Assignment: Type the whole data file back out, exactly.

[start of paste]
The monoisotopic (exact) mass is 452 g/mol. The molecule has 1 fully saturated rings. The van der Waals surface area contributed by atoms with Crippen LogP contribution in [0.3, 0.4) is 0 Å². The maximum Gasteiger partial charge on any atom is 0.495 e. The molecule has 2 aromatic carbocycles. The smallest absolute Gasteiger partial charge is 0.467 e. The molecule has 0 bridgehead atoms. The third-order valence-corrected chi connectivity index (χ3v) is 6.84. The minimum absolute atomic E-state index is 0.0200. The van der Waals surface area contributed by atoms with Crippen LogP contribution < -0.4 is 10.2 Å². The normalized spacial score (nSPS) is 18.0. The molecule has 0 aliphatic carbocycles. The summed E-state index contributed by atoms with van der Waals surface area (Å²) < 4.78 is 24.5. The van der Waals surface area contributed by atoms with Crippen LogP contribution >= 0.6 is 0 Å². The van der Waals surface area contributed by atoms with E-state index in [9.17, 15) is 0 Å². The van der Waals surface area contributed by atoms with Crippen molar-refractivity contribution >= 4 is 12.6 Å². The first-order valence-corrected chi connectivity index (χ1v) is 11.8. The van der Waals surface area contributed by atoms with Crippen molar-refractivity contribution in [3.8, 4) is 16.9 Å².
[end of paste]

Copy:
The monoisotopic (exact) mass is 452 g/mol. The molecule has 1 fully saturated rings. The van der Waals surface area contributed by atoms with Crippen LogP contribution in [0.3, 0.4) is 0 Å². The maximum Gasteiger partial charge on any atom is 0.495 e. The molecule has 2 aromatic carbocycles. The smallest absolute Gasteiger partial charge is 0.467 e. The molecule has 0 bridgehead atoms. The third-order valence-corrected chi connectivity index (χ3v) is 6.84. The minimum absolute atomic E-state index is 0.0200. The van der Waals surface area contributed by atoms with Crippen LogP contribution < -0.4 is 10.2 Å². The normalized spacial score (nSPS) is 18.0. The molecule has 0 aliphatic carbocycles. The summed E-state index contributed by atoms with van der Waals surface area (Å²) < 4.78 is 24.5. The van der Waals surface area contributed by atoms with Crippen LogP contribution >= 0.6 is 0 Å². The van der Waals surface area contributed by atoms with E-state index in [9.17, 15) is 0 Å². The van der Waals surface area contributed by atoms with Crippen molar-refractivity contribution >= 4 is 12.6 Å². The first-order valence-corrected chi connectivity index (χ1v) is 11.8. The van der Waals surface area contributed by atoms with Crippen molar-refractivity contribution in [3.8, 4) is 16.9 Å².